SUSSEX COUNTY, NJ – The New Jersey State Police Drug Monitoring Initiative (DMI), the New Jersey Office of the Chief State Medical Examiner, and the Sussex County Prosecutor’s Office are issuing an overdose alert after preliminary reporting indicates Sussex County experienced an increase in suspected drug-related fatal overdose incidents in the month of January 2020.
Eleven suspected drug-related fatal overdoses were reported for January 2020, a 175% increase from the 4 reported suspected drug-related fatal overdoses in December 2019. Naloxone administration reporting for Sussex County indicates a 50% increase in administrations by first responders (law enforcement and EMS) from December 2019 to January 2020.
New Jersey has experienced a 9% increase in naloxone administrations from 2019 to 2020. In addition, an increasing amount of heroin analyzed by state and independent forensic labs has contained fentanyl or fentanyl class compounds. Along with this increase, the presence of opioids (including fentanyl) that have been adulterated with stimulants also increased. Fentanyl, a synthetic opioid pain reliever is similar to morphine, but is 50 to 100 times more potent.
“The purpose of this release is to provide life-saving information to those battling substance abuse and their loved ones, so that they better understand the drug environment and the resources and help available,” state police said.
Signs and symptoms associated with an overdose:
- Slow, shallow breathing or not breathing.
- Slow heartbeat or no heartbeat.
- Not waking up or not responding to voice or touch.
- Limp body.
- Choking or gurgling sounds, vomiting.
- Pale, clammy skin; blue or gray lips and fingertips.
- Small, constricted “pinpoint pupils.”
If you suspect someone is experiencing an overdose, follow these steps:
Step #1 – Check Responsiveness – If someone is unconscious with shortness of breath or not breathing, rub your knuckles hard over their chest bone. If they are still unresponsive, call 911 immediately.
Step #2 – Perform Rescue Breathing – A majority of overdose deaths are due to respiratory failure, so rescue breathing is crucial when dealing with an overdose. Tilt the head, lift the chin, and pinch the nose. Seal their lips and give two quick breaths into their mouth. Then give one long breath every five seconds.
Step #3 – Administer Naloxone (if available) – Naloxone (Narcan) is a life-saving drug that reverses the effects of opiates.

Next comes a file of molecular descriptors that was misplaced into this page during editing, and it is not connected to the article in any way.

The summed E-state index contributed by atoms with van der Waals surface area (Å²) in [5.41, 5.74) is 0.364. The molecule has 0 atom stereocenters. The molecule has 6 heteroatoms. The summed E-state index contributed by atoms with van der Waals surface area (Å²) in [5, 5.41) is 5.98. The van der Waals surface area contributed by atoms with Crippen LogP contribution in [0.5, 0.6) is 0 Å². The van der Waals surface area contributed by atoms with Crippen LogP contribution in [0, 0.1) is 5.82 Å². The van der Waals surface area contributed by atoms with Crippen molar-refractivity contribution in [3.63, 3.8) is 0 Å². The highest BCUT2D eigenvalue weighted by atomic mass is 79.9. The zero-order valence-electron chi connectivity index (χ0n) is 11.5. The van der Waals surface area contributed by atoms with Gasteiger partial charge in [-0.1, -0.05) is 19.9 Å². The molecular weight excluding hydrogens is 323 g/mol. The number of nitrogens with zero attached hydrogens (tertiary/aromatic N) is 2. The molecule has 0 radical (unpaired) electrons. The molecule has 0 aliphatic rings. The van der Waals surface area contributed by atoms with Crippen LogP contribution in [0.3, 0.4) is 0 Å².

Anyone who calls 911 to either help themselves or another person who has overdosed is provided some legal protection in the form of immunity from arrest, prosecution, or conviction for a use or simple possession drug charge under the New Jersey Overdose Protection Act. More information is available at njdcj.org/agguide/overdose-prevention-act.pdf.
Opioid overdoses can be reversed by administering the antidote naloxone, (Narcan), which is available at pharmacies without a prescription in New Jersey. To learn more click here.
A list of Sussex County pharmacies with standing orders to dispense naloxone without a prescription can be found at njcares.gov/Pharmacy-Locations.htm.
Treatment, Prevention, and Recovery resources are available in Sussex County through the ‘The Center for Prevention and Counseling’ by visiting centerforprevention.org/ or by calling the Peer Recovery Center at 973-940-2966.
For information on free naloxone trainings, click here.
In 2013, the State Police developed the DMI, which employs a collaborative approach in combating the opioid epidemic at all angles by utilizing nontraditional partnerships. This approach pairs federal, state, and local law enforcement with non-law enforcement personnel, like medical professionals, to develop strategies that not only aid enforcement, but save lives and prevent addition.
In 2017, the Office of Drug Monitoring and Analysis (ODMA) was created to continue the expanding mission of the DMI. The ODMA is part of the New Jersey Regional Operations and Intelligence Center (ROIC). With the support of the ODMA, the DMI has been collecting and analyzing data and creating intelligence products, which have aided law enforcement with removing highly lethal brands of heroin and fentanyl from our communities, saving lives and putting drug traffickers behind bars.
Contributing agencies include: New Jersey Office of the Chief State Medical Examiner, New Jersey Department of Health, New Jersey Department of Mental Health & Addiction Services (NJDMHAS), New Jersey Office of the Attorney General’s Office of the NJ Coordinator for Addiction Responses and Enforcement Strategies, NJDMHAS Opioid Overdose Prevention Network, Morris/Sussex/Warren County Medical Examiner’s Office, Sussex County Prosecutor’s Office, and The Center for Prevention & Counseling (Sussex).